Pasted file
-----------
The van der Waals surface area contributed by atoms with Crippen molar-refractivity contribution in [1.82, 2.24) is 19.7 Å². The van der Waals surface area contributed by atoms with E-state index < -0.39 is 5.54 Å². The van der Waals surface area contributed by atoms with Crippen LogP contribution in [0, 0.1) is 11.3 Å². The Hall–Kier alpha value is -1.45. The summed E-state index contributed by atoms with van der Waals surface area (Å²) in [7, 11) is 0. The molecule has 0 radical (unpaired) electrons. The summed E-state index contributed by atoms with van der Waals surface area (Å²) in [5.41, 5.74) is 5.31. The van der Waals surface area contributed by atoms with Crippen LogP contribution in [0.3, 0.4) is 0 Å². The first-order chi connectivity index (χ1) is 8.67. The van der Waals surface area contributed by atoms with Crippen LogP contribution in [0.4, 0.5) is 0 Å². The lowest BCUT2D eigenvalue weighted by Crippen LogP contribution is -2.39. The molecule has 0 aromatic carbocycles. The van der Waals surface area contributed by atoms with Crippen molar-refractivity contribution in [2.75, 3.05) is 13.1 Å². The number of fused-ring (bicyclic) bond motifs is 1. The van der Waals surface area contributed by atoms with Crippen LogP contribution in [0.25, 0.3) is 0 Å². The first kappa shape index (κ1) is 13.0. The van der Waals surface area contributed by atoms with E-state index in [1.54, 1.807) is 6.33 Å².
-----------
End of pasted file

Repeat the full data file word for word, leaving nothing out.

The van der Waals surface area contributed by atoms with Crippen molar-refractivity contribution in [1.82, 2.24) is 19.7 Å². The van der Waals surface area contributed by atoms with E-state index < -0.39 is 5.54 Å². The van der Waals surface area contributed by atoms with Crippen LogP contribution in [0, 0.1) is 11.3 Å². The Hall–Kier alpha value is -1.45. The summed E-state index contributed by atoms with van der Waals surface area (Å²) in [7, 11) is 0. The molecule has 0 radical (unpaired) electrons. The summed E-state index contributed by atoms with van der Waals surface area (Å²) in [5.41, 5.74) is 5.31. The van der Waals surface area contributed by atoms with Crippen LogP contribution in [0.3, 0.4) is 0 Å². The first-order chi connectivity index (χ1) is 8.67. The van der Waals surface area contributed by atoms with Crippen LogP contribution in [0.4, 0.5) is 0 Å². The lowest BCUT2D eigenvalue weighted by Crippen LogP contribution is -2.39. The molecule has 0 aromatic carbocycles. The van der Waals surface area contributed by atoms with Crippen molar-refractivity contribution in [2.75, 3.05) is 13.1 Å². The number of fused-ring (bicyclic) bond motifs is 1. The van der Waals surface area contributed by atoms with Crippen LogP contribution in [0.25, 0.3) is 0 Å². The first kappa shape index (κ1) is 13.0. The van der Waals surface area contributed by atoms with E-state index in [1.54, 1.807) is 6.33 Å².